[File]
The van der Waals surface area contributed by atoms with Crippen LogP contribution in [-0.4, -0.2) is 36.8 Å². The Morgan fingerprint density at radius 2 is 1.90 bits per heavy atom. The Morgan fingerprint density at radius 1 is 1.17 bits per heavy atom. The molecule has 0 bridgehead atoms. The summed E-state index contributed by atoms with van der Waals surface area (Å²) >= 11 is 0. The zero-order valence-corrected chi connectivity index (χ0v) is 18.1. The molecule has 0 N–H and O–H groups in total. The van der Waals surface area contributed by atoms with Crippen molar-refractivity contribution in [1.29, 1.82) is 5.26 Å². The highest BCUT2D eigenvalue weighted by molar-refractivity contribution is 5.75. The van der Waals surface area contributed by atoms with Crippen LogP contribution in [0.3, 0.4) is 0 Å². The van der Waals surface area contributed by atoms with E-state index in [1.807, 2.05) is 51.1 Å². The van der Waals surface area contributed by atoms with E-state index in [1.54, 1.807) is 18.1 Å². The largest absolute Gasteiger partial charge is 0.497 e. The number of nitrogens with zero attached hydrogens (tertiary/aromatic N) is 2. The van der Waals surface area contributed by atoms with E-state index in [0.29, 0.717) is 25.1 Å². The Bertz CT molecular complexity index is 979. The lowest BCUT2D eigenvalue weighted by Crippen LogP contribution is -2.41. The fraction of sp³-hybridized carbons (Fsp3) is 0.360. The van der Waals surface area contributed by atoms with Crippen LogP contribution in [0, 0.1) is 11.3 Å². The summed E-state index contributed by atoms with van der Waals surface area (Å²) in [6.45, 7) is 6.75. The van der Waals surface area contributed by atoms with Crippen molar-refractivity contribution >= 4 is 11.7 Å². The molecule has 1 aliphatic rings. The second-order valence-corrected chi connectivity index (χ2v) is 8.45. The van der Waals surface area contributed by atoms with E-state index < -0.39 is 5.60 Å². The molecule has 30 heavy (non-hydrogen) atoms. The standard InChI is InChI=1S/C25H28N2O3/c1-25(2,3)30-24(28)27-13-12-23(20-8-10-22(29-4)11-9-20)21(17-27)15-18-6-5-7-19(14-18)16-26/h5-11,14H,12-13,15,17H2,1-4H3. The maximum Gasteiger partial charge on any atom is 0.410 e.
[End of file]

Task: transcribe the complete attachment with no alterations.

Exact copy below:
The van der Waals surface area contributed by atoms with Crippen LogP contribution in [-0.4, -0.2) is 36.8 Å². The Morgan fingerprint density at radius 2 is 1.90 bits per heavy atom. The Morgan fingerprint density at radius 1 is 1.17 bits per heavy atom. The molecule has 0 bridgehead atoms. The summed E-state index contributed by atoms with van der Waals surface area (Å²) >= 11 is 0. The zero-order valence-corrected chi connectivity index (χ0v) is 18.1. The molecule has 0 N–H and O–H groups in total. The van der Waals surface area contributed by atoms with Crippen molar-refractivity contribution in [1.29, 1.82) is 5.26 Å². The highest BCUT2D eigenvalue weighted by molar-refractivity contribution is 5.75. The van der Waals surface area contributed by atoms with Crippen LogP contribution in [0.3, 0.4) is 0 Å². The van der Waals surface area contributed by atoms with E-state index in [1.807, 2.05) is 51.1 Å². The van der Waals surface area contributed by atoms with E-state index in [1.54, 1.807) is 18.1 Å². The largest absolute Gasteiger partial charge is 0.497 e. The number of nitrogens with zero attached hydrogens (tertiary/aromatic N) is 2. The van der Waals surface area contributed by atoms with E-state index in [0.29, 0.717) is 25.1 Å². The Bertz CT molecular complexity index is 979. The lowest BCUT2D eigenvalue weighted by Crippen LogP contribution is -2.41. The fraction of sp³-hybridized carbons (Fsp3) is 0.360. The van der Waals surface area contributed by atoms with Crippen LogP contribution in [0, 0.1) is 11.3 Å². The summed E-state index contributed by atoms with van der Waals surface area (Å²) in [6.45, 7) is 6.75. The van der Waals surface area contributed by atoms with Crippen molar-refractivity contribution >= 4 is 11.7 Å². The molecule has 1 aliphatic rings. The second-order valence-corrected chi connectivity index (χ2v) is 8.45. The van der Waals surface area contributed by atoms with E-state index < -0.39 is 5.60 Å². The molecule has 30 heavy (non-hydrogen) atoms. The standard InChI is InChI=1S/C25H28N2O3/c1-25(2,3)30-24(28)27-13-12-23(20-8-10-22(29-4)11-9-20)21(17-27)15-18-6-5-7-19(14-18)16-26/h5-11,14H,12-13,15,17H2,1-4H3. The maximum Gasteiger partial charge on any atom is 0.410 e.